A Field Programmable Gate Array or FPGA is an integrated circuit that could contain millions of logic gates that can be electrically configured to perform a certain task. But how does an FPGA compare to a microcontroller, microprocessor or an application specific IC?.
Microcontroller vs FPGA: The structure of a microcontroller is comparable to a simple computer placed in a single chip with all of the necessary components like memory and timers embedded inside. It is programmed to do some simple tasks for other hardware. The very basic nature of FPGAs allows it to be more flexible than most microcontrollers. The term field programmable already tells you that the whole FPGA device can be reprogrammed to do any logic task that can be fitted into the number of gates that it has. The flexibility of FPGAs comes at a price because they consume more power than typical microcontrollers, making them unsuitable for applications where power drain is an issue. Making an FPGA function in a certain role would also take a lot longer compared to microcontrollers because you would have to write all the code from scratch and convert it to machine language. With microcontrollers, you can buy packages that are geared towards a certain task and just program them to your exact specification relatively quikly.
Microprocessor vs FPGA: A microprocessor is a simplified CPU or Central Processing Unit. It executes a program that contains a specific set of instructions. The main difference between FPGAs and microprocessors is the complexity. Although both vary in complexity depending on the scale, microprocessors tend to be more complex than FPGAs. This is because of the various processes already implemented in it. Microprocessors already have a fixed set of instructions, which the programmers need to learn in order to create the appropriate working program. Each of these instructions has their own corresponding block that is already hardwired into the microprocessor. An FPGA doesn’t have any hardwired logic blocks because that would defeat the field programmable aspect of it. An FPGA is laid out like a net with each junction containing a switch that the user can make or break. This determines how the logic of each block is determined. Programming an FPGA involves learning HDL or the Hardware Description Language; a low level language that some people say to be as difficult as assembly language. The development and drop in price of semiconductors and electronics in general has slowly blurred the lines between FPGAs and microprocessors by literally combining the two in a single package. This gives the combined package a lot more flexibility. The microprocessor does most of the actual processing but it passes off the more specific tasks to an FPGA block. This lets you obtain the best of both worlds. The microprocessor can handle the general tasks while custom FPGA blocks give you the ability to incorporate unique blocks. Microprocessors are more complex than FPGAs. Microprocessors have fixed instructions while FPGAs don’t. FPGAs and microprocessors are often mixed into a single package.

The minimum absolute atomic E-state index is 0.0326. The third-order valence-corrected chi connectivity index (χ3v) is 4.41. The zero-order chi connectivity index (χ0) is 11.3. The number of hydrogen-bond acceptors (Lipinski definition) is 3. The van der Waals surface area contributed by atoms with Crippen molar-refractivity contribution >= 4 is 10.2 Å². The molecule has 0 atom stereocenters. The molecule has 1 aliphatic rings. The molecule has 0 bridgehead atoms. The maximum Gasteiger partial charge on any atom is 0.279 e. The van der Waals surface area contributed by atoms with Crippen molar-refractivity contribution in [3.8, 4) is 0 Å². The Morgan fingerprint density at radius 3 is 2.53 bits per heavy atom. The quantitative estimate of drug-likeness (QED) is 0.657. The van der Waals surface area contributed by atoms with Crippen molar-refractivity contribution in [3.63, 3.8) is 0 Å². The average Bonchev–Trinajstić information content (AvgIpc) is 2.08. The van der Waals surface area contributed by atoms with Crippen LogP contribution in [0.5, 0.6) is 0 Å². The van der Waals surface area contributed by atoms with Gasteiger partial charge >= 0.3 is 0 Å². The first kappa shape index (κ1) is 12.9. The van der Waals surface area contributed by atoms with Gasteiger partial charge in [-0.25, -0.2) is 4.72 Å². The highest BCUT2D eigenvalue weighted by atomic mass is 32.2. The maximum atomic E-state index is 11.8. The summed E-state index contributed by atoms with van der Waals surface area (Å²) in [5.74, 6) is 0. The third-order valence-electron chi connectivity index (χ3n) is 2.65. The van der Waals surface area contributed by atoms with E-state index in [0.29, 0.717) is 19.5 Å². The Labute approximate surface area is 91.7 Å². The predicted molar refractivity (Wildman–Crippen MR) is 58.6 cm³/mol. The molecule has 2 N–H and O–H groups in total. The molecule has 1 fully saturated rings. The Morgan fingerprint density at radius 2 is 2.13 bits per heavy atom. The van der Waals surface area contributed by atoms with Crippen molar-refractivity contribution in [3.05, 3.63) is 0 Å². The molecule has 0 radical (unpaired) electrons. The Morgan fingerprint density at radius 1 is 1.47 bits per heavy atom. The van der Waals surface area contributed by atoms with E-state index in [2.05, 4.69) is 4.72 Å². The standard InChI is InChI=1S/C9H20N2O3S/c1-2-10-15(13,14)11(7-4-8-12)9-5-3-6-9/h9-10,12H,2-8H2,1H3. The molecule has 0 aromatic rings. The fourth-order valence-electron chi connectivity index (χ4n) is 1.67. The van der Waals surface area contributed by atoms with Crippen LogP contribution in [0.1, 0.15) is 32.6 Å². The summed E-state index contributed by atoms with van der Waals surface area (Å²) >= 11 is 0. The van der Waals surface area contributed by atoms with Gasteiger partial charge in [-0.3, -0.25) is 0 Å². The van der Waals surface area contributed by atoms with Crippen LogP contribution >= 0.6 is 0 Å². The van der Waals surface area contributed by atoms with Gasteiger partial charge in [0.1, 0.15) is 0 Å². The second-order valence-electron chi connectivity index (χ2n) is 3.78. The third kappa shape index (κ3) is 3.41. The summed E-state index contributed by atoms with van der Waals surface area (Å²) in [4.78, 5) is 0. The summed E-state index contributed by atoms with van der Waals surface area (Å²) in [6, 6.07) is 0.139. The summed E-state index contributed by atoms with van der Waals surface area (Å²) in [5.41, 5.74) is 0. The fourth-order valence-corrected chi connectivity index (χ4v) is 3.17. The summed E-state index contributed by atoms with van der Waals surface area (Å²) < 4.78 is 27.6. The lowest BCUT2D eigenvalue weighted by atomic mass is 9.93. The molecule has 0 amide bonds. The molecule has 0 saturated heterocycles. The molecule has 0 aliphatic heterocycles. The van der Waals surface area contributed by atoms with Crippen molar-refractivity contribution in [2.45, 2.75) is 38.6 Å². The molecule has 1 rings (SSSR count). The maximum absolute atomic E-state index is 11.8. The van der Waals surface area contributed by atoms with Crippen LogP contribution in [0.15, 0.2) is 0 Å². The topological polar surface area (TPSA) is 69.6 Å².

ASIC vs FPGA: Field Programmable Gate Arrays (FPGAs) and Application Specific Integrated Circuits (ASICs) provide different values to designers, and they must be carefully evaluated before choosing any one over the other. Information abounds that compares the two technologies. While FPGAs used to be selected for lower speed/complexity/volume designs in the past, today’s FPGAs easily push the 500MHz performance barrier. With unprecedented logic density increases and a host of other features, such as embedded processors, DSP blocks, clocking, and high-speed serial at ever lower price points, FPGAs are a compelling proposition for almost any type of design. The FPGA design flow eliminates the complex and time-consuming floorplanning, place and route, timing analysis, and mask / re-spin stages of the project since the design logic is already synthesized to be placed onto an already verified, characterized FPGA device. However, when needed, Xilinx provides the advanced floorplanning, hierarchical design, and timing tools to allow users to maximize performance for the most demanding designs. ASICs (Application Specific Integrated Circuits) are specific chips (as the name suggest) used to implement both analog and digital functionalities in high volume or high performance. ASICs are full custom therefore they require higher development costs in order to design and implement (NRE). Moreover, unlike the FPGAs chips, they are not reprogrammable and therefore a change requires again NRE payment. On the other side, however, ASICS are much denser, and one can integrate several different functionalities into one chip and therefore offer small size, low power and low cost solution.
No layout, masks or other manufacturing steps are needed
No upfront non-recurring expenses (NRE)
Costs typically associated with an ASIC design
Simpler design cycle
Due to software that handles much of the routing, placement, and timing
More predictable project cycle
Due to elimination of potential re-spins, wafer capacities, etc.
A new bitstream can be uploaded remotely
Full custom capability
For design since device is manufactured to design specs
Lower unit costs
For very high volume designs
Smaller form factor
Since device is manufactured to design specs
Table 1: FPGA vs. ASIC Design Advantages